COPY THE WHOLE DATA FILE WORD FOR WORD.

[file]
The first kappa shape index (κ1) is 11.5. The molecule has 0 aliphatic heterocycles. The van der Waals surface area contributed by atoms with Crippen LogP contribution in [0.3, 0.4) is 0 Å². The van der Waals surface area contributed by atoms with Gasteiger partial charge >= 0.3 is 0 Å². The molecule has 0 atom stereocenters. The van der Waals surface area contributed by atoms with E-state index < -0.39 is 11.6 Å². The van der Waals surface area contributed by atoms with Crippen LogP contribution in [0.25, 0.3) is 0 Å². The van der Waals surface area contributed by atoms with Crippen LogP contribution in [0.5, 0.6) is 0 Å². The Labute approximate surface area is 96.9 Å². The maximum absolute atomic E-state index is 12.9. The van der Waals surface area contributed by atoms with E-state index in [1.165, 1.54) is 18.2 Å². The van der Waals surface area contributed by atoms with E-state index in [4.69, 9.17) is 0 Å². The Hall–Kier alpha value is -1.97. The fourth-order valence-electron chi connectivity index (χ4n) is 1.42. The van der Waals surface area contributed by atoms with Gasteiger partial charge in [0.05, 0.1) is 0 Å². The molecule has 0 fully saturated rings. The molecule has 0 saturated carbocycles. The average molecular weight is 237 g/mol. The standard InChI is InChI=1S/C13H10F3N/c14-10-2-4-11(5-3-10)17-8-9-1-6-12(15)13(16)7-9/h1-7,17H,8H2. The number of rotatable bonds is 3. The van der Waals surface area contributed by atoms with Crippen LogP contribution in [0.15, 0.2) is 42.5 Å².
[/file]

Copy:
The first kappa shape index (κ1) is 11.5. The molecule has 0 aliphatic heterocycles. The van der Waals surface area contributed by atoms with Crippen LogP contribution in [0.3, 0.4) is 0 Å². The van der Waals surface area contributed by atoms with Gasteiger partial charge >= 0.3 is 0 Å². The molecule has 0 atom stereocenters. The van der Waals surface area contributed by atoms with E-state index < -0.39 is 11.6 Å². The van der Waals surface area contributed by atoms with Crippen LogP contribution in [0.25, 0.3) is 0 Å². The van der Waals surface area contributed by atoms with Crippen LogP contribution in [0.5, 0.6) is 0 Å². The Labute approximate surface area is 96.9 Å². The maximum absolute atomic E-state index is 12.9. The van der Waals surface area contributed by atoms with E-state index in [1.165, 1.54) is 18.2 Å². The van der Waals surface area contributed by atoms with E-state index in [4.69, 9.17) is 0 Å². The Hall–Kier alpha value is -1.97. The fourth-order valence-electron chi connectivity index (χ4n) is 1.42. The van der Waals surface area contributed by atoms with Gasteiger partial charge in [0.05, 0.1) is 0 Å². The molecule has 0 fully saturated rings. The molecule has 0 saturated carbocycles. The average molecular weight is 237 g/mol. The standard InChI is InChI=1S/C13H10F3N/c14-10-2-4-11(5-3-10)17-8-9-1-6-12(15)13(16)7-9/h1-7,17H,8H2. The number of rotatable bonds is 3. The van der Waals surface area contributed by atoms with Crippen LogP contribution in [0.15, 0.2) is 42.5 Å².